Fear, excitement, challenge–a matter of view (long) - Posted by Earnest
Posted by Earnest on March 27, 2000 at 20:04:45:
Take it from a slacker. I’m new to REI like you, so let me tell you what I’ve done. I’m 51 and have a Ph.D. but I’ve never owned a home. I’ve rented (burned money) all my adult life. I have good credit (“outstanding”, one lender told me) but no money. That’s because I’ve been burning money. I read my first RE book in Oct 99. I’ve read a lot of books in my life, and I know how much money you can make reading books(!) I closed on my first property Valentine’s Day 2000. I might have closed sooner but, being new, investors had a bunch of hoops they wanted me to jump through. I jumped though them.
I bought a 3-plex, soon to be a 4-plex with remodeling with an FHA loan @ 97% LTV–not good some may say, but it works for me. I live in one unit and rent the others. Doing it this way best suits my personal needs. My broker only makes money by making loans, and he knew I didn’t have any money. He found ways to reduce costs so that I could afford the loan. Thus, I’ve got only $2700 of my own money in the property. If I went bust tomorrow, I’ve lost $2700. That’s all. I would lose my “outstanding” credit, too, but what’s credit worth if you don’t use it?
I’m getting the $2700 back. I been approved for a remodeling loan that will get back my initial investment as well as eliminate about 18K in debt. That’s right, I’m in effect pocketing about $18,000.00. The remodeling loan is expensive, and on paper, the remodeling loan takes my not quite 20% over the appraised value. Remodeling adds a fourth rental income and improves the unit in which I’m living. But, using the income method of computing property value–basing property value on a loan amount the income could support–the loan takes the LTV to 95%, a slight improvement. (Other’s may disagree with using this method; I understand it’s not used much and you can’t base sales price on it, but I’m not selling. For right now, it’s the best figuring I can do since I’m not experienced in determining value once the remodeling is complete using more traditional methods.)
At these prices the cash flow is negative. I still need to use almost as much cash our of pocket as I was paying for rent for debt service. Of course, I’m paying it on my property, not someone else’s. My personal cash flow, however, improved by over $400.00 per month–the remodeling loan eliminates other debt, other monthly payments.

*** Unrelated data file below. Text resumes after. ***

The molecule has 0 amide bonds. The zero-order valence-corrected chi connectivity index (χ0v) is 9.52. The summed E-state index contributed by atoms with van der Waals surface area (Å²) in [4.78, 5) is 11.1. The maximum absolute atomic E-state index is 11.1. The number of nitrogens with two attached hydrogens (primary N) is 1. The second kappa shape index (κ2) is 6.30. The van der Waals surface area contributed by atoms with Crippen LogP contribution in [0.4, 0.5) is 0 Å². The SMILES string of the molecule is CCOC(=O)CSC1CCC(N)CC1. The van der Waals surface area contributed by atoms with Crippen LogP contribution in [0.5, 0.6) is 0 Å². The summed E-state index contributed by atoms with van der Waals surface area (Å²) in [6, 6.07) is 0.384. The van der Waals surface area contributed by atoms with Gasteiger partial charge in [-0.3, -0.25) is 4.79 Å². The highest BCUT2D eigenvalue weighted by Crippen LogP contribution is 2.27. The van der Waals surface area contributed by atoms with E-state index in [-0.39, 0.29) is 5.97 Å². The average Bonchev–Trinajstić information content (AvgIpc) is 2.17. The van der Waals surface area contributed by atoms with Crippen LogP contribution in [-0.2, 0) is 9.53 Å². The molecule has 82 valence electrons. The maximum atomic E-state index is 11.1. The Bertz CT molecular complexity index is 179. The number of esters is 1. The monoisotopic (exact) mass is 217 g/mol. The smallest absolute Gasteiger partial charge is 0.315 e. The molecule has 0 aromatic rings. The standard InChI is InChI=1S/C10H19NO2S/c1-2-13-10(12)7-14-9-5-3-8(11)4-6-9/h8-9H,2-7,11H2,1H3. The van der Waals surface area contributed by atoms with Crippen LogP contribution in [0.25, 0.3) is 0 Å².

The FHA loan only requires I live in the property one year; I’ll decide what6 I want to do after that. I’ll refinance at some point, although I’m sure it will be 3+years before I can do that. In 3 years, however, I’ll know if I want to continue living here or buy another, etc.–I might well be happy to continue living here another 10-15 years. I’m VA qualified and have not used that option yet. It’s possible in 3 years I could build a small home to my specifications with nothing down, VA financing (and no loan insurance!) and use what will be by that time positive cash flow from my current property to make the installments. (Nothing wrong with dreaming, so long as one knows it’s just dreaming.)
In other ways, buying my first property has caused plenty of consternation. Sleeping hasn’t been as good and I’ve been more irritable, but these things will improve in time. One could lose everything tomorrow. The building could go up in flames. You might get run over by a hearse. Many things could happen. Others far more experienced than I might say I’ve done a poor job and should have looked for a better deal, and I’ve thought about that. But there’s a need to get my feet wet. I learned a lot this first time out. And there’s lots to worry about, if I feel like worrying. But disaster strikes no matter what. You don’t have to buy property to be susceptible to disaster.
After 51 years of slacking, I’m in a new game for me. It’s exciting AND it’s fearful. There is a need of sound and sober reasoning; its not at all like a roller coaster ride. A lot of homework needs to be done. Excitement, fear, and sound, sober reasoning and effort can go together.